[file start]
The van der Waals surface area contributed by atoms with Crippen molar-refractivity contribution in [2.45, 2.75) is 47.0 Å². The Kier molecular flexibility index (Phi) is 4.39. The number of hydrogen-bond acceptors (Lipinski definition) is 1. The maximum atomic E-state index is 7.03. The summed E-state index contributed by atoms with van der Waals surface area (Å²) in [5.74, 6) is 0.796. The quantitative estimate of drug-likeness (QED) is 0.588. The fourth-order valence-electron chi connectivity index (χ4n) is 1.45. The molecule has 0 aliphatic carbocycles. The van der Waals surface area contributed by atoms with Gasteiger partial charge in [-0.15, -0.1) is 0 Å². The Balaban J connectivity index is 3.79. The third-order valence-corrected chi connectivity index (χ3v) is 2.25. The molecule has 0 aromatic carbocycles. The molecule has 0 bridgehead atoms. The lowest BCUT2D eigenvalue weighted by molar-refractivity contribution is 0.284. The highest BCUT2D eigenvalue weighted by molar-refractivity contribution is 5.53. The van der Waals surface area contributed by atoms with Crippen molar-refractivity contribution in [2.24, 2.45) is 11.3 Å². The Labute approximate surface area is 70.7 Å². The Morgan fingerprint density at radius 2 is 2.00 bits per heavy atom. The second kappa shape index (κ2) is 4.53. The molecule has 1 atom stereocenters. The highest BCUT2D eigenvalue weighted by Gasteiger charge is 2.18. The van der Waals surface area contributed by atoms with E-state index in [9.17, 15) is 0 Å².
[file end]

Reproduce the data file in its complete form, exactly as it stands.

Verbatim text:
The van der Waals surface area contributed by atoms with Crippen molar-refractivity contribution in [2.45, 2.75) is 47.0 Å². The Kier molecular flexibility index (Phi) is 4.39. The number of hydrogen-bond acceptors (Lipinski definition) is 1. The maximum atomic E-state index is 7.03. The summed E-state index contributed by atoms with van der Waals surface area (Å²) in [5.74, 6) is 0.796. The quantitative estimate of drug-likeness (QED) is 0.588. The fourth-order valence-electron chi connectivity index (χ4n) is 1.45. The molecule has 0 aliphatic carbocycles. The van der Waals surface area contributed by atoms with Gasteiger partial charge in [-0.15, -0.1) is 0 Å². The Balaban J connectivity index is 3.79. The third-order valence-corrected chi connectivity index (χ3v) is 2.25. The molecule has 0 aromatic carbocycles. The molecule has 0 bridgehead atoms. The lowest BCUT2D eigenvalue weighted by molar-refractivity contribution is 0.284. The highest BCUT2D eigenvalue weighted by molar-refractivity contribution is 5.53. The van der Waals surface area contributed by atoms with Crippen molar-refractivity contribution in [2.24, 2.45) is 11.3 Å². The Labute approximate surface area is 70.7 Å². The Morgan fingerprint density at radius 2 is 2.00 bits per heavy atom. The second kappa shape index (κ2) is 4.53. The molecule has 1 atom stereocenters. The highest BCUT2D eigenvalue weighted by Gasteiger charge is 2.18. The van der Waals surface area contributed by atoms with E-state index in [9.17, 15) is 0 Å².